Take the long lines of caribou
and their stately purpose
south from the arctic circle
in a world stark as rubbings
and muted by sepia tones

take the tundra where animals are scattered
all over the floor of the world’s
biggest rumpus room

take the acres of wild flowers
one for every dead revolutionary
lying in sheafs of unanswered questions
all over the steppes

take the buffalo herds
long gone from the prairies
and the prairie grasses
that whispered in the winds
long gone

take the eagles soaring
over the uplands
and the arid and dusty valleys
where streams once burbled
and rivers frolicked and ran

take the great bears
devouring blueberries
in the autumn
and the salmon
bar-coding every headwater stream

take the cathedrals of sky
the polished bells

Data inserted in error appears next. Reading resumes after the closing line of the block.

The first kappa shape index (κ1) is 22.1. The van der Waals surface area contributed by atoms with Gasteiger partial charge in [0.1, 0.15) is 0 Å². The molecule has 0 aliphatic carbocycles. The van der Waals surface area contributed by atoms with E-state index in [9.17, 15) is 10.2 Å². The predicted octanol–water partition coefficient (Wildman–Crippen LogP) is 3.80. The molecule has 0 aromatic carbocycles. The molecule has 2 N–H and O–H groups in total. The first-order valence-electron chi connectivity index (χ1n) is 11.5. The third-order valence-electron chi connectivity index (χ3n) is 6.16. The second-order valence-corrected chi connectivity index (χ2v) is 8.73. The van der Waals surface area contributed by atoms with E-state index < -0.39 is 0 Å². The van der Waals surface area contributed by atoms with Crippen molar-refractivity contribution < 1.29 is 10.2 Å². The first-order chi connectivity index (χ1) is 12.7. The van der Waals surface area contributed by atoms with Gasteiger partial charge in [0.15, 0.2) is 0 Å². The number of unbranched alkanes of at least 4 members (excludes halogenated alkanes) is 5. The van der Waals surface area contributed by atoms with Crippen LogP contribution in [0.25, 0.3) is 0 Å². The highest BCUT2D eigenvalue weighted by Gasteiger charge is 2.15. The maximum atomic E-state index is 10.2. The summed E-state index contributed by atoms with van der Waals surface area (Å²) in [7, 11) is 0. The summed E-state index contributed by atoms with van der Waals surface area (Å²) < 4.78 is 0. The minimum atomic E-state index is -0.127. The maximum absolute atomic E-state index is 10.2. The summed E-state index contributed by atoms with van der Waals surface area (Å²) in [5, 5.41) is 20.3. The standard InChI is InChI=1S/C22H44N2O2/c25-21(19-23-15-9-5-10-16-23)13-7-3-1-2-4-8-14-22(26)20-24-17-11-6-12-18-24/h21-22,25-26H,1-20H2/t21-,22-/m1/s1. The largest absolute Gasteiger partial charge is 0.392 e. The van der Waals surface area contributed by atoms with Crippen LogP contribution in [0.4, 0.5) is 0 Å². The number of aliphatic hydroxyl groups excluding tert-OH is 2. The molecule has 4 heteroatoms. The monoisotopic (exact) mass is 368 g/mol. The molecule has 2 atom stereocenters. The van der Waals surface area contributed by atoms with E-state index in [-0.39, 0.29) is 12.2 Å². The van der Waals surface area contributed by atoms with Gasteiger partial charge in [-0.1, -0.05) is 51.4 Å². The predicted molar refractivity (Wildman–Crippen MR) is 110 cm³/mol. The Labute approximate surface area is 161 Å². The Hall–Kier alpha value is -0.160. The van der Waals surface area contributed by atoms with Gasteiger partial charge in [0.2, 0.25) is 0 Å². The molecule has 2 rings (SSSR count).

the tents of air
open to the trades and every other wind

take the ice bergs and floes
and the south wind that blows
one storm after another
for the rest of our lives

take the moa and the huia
extinguished by a taste for meat
and a love of ceremonial cloaks

take the poppies
red as embarrassment
their ardent brief reign
rage for the end of summer

from Taking Off (Victoria University Press, 2001), © Brian Turner 2001, used by permission of the author. Recording from the Aotearoa New Zealand Poetry Sound Archives 2004.

The free tracks you can enjoy in the Poetry Archive are a selection of a poet’s work. Our catalogue store includes many more recordings which you can download to your device.